"It's never been regulated by the state as any other business," he said. "Cities and counties don't know what to do or what they can do. Police are unsure how to respond, and the federal actions are confusing."
Since California voters made the Golden State the first in the country to legalize medical marijuana back in 1996, the industry has exploded, generating more than $100 million in taxes annually. But the Obama Administration in late 2011 launched an aggressive crackdown on dispensaries, forcing hundreds of them to close and leaving thousands of workers unemployed.
According to former Ammiano spokesman Quentin Mecke, U.S. Attorneys "are using a lack of statewide regulation as justification."
By Sam Pearson, State Hornet
When a student was caught smoking marijuana in the Tahoe National Forest, he might once have faced charges despite having a medical marijuana card. Instead, in this particular case, prosecutors dropped the charges because of recent changes in drug policy, said Roseville-based defense attorney Toni Carbone.
U.S. Attorney General Eric Holder announced Oct. 20 the federal government would stop prosecuting medical marijuana users in states that had passed medical marijuana laws, such as California and 12 other states, including Nevada and Oregon.
Carbone has already seen the effects of this change. Her client received no penalty even though park rangers ticketed him for having 1.2 grams of marijuana on federal land, where state medical marijuana laws do not apply.
California voters passed Proposition 215 in 1996, creating a program that allowed people to obtain doctors' recommendations to use marijuana and obtain it from dispensaries throughout the state.
State Assemblyman Tom Ammiano, D-San Francisco, introduced a bill that would legalize and tax marijuana in California and held a hearing Oct. 28 at the state Capitol as part of the Public Safety Committee, which he chairs. It was the first-ever legislative hearing held on marijuana legalization.
By MARCUS WOHLSEN, Associated Press
SAN FRANCISCO – A bill to tax and regulate marijuana in California like alcohol would generate nearly $1.4 billion in revenue for the cash-strapped state, according to an official analysis released Wednesday by tax officials.
The State Board of Equalization report estimates marijuana retail sales would bring $990 million from a $50-per-ounce fee and $392 million in sales taxes.
The bill introduced by San Francisco Democratic Assemblyman Tom Ammiano in February would allow adults 21 and older to legally possess, grow and sell marijuana.
Ammiano has promoted the bill as a way to help bridge the state's $26.3 billion budget shortfall.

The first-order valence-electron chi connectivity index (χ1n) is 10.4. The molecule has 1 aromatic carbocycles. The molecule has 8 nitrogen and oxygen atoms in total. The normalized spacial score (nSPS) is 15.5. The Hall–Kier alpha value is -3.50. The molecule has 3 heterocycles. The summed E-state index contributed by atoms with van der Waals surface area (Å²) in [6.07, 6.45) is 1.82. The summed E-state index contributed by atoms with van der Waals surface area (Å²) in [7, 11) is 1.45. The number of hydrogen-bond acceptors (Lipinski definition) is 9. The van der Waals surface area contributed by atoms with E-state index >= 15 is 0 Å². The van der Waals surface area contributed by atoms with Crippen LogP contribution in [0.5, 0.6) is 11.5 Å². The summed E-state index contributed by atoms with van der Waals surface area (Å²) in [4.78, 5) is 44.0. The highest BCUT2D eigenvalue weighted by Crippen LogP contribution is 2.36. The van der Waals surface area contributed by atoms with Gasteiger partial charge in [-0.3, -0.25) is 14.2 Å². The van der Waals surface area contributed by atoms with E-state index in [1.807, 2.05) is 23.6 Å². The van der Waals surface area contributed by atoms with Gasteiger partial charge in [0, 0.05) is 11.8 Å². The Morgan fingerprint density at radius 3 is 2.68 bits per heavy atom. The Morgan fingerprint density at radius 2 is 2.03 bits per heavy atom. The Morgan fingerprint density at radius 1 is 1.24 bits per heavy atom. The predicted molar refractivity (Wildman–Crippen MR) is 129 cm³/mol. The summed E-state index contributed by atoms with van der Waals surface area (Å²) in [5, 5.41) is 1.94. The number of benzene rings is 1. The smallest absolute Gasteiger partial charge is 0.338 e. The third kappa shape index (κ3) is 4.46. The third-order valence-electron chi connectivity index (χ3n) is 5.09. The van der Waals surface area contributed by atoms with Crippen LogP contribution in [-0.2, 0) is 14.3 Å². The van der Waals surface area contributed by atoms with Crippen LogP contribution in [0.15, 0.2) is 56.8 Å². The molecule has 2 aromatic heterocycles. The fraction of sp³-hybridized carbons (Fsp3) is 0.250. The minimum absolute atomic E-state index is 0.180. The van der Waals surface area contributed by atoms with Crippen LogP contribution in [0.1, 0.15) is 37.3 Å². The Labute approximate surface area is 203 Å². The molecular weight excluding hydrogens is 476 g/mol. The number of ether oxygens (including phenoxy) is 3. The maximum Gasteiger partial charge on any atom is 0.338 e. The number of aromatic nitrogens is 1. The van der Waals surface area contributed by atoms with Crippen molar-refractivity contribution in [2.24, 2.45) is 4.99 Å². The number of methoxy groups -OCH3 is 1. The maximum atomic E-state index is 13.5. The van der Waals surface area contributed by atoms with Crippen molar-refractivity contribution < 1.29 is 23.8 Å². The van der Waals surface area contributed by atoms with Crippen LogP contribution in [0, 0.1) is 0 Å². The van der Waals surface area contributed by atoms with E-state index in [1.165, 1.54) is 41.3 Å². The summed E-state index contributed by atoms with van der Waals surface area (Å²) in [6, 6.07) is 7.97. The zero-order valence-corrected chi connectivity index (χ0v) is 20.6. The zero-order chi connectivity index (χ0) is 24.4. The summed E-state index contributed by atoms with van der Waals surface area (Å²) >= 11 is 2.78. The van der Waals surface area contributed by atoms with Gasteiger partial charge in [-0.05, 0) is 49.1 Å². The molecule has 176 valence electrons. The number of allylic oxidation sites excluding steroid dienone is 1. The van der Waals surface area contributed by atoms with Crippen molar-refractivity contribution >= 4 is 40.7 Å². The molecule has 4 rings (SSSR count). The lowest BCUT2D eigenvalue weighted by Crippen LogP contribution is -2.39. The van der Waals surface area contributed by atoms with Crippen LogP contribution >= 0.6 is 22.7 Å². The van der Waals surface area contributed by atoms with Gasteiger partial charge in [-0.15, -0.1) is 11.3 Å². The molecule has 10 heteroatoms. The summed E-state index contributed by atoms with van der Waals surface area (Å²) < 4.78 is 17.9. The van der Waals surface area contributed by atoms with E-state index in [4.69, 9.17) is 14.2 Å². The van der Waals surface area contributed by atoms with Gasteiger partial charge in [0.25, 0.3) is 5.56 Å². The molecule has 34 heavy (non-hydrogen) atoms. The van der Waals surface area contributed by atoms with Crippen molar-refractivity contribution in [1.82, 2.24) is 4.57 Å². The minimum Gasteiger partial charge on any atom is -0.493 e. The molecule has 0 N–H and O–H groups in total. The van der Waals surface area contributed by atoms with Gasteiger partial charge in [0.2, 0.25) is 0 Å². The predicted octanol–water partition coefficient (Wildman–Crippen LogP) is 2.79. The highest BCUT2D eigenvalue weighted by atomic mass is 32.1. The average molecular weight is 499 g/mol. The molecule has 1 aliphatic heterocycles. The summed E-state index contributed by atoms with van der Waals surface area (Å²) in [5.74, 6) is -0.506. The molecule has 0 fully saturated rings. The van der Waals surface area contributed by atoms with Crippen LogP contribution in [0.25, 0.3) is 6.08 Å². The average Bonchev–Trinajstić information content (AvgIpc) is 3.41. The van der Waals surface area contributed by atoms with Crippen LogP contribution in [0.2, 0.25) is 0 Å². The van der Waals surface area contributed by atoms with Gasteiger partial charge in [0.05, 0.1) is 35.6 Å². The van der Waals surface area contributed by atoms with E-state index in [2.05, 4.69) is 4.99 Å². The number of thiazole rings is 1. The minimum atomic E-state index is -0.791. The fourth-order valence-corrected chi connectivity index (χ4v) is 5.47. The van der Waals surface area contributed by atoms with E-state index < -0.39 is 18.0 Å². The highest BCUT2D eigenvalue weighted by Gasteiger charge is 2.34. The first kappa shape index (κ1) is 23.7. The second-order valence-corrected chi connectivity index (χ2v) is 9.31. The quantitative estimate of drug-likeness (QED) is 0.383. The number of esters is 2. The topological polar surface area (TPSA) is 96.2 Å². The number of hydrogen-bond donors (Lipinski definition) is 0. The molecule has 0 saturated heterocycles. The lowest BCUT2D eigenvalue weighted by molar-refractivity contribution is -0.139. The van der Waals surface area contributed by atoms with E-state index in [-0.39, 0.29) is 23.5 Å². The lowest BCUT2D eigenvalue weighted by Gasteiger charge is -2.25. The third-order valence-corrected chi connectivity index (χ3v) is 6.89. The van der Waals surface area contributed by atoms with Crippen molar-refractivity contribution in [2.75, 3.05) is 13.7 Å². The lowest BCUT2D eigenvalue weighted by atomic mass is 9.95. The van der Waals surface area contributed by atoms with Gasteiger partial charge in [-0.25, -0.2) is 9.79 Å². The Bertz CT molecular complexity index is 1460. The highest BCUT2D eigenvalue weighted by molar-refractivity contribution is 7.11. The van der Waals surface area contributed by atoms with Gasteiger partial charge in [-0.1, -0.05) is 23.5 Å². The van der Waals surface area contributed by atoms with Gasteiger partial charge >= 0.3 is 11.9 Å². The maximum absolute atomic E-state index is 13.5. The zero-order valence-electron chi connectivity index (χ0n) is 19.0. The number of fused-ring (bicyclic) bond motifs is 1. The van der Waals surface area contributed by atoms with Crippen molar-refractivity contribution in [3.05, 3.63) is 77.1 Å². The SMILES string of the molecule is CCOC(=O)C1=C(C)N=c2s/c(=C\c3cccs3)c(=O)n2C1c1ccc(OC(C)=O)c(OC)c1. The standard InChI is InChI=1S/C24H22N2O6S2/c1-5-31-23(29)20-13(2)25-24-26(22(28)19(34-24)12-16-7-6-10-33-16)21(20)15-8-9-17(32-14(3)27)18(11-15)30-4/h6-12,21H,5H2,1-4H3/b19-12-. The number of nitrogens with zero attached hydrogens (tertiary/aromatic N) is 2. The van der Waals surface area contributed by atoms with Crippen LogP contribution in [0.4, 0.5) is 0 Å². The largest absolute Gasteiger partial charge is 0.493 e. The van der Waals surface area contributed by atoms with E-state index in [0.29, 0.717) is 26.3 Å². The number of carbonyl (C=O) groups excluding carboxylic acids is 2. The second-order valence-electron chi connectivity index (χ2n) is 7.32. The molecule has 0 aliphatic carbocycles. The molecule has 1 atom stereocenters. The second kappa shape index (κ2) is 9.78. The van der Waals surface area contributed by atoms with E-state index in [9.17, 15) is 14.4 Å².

"It defies reason to propose closing parks and eliminating vital services for the poor while this potential revenue is available," Ammiano said in a statement.
The way the bill is written, the state could not begin collecting taxes until the federal government legalizes marijuana. A spokesman says Ammiano plans to amend the bill to remove that provision.
The legislation requires all revenue generated by the $50-per-ounce fee to be used for drug education and rehabilitation programs. The state's 9 percent sales tax would be applied to retail sales, while the fee would likely be charged at the wholesale level and built into the retail price.
By Allen St. Pierre, NORML Executive Director
Speaking at a landmark press conference today, California Assemblyman Tom Ammiano (D-San Francisco) introduced comprehensive legislation to tax and regulate the commercial production and sale of cannabis in a manner similar to alcohol.
“With the state in the midst of an historic economic crisis, the move towards regulating and taxing marijuana is simply common sense. This legislation would generate much needed revenue for the state, restrict access to only those over 21, end the environmental damage to our public lands from illicit crops, and improve public safety by redirecting law enforcement efforts to more serious crimes”, Assemblyman Ammiano said. “California has the opportunity to be the first state in the nation to enact a smart, responsible public policy for the control and regulation of marijuana.”
The proposal is the first marijuana legalization bill ever introduced in California.
“It’s time for California taxpayers to stop wasting money trying to enforce marijuana prohibition, and to realize the tax benefits from a legal, regulated market instead,” said Dale Gieringer, director of California NORML, a sponsor of the bill.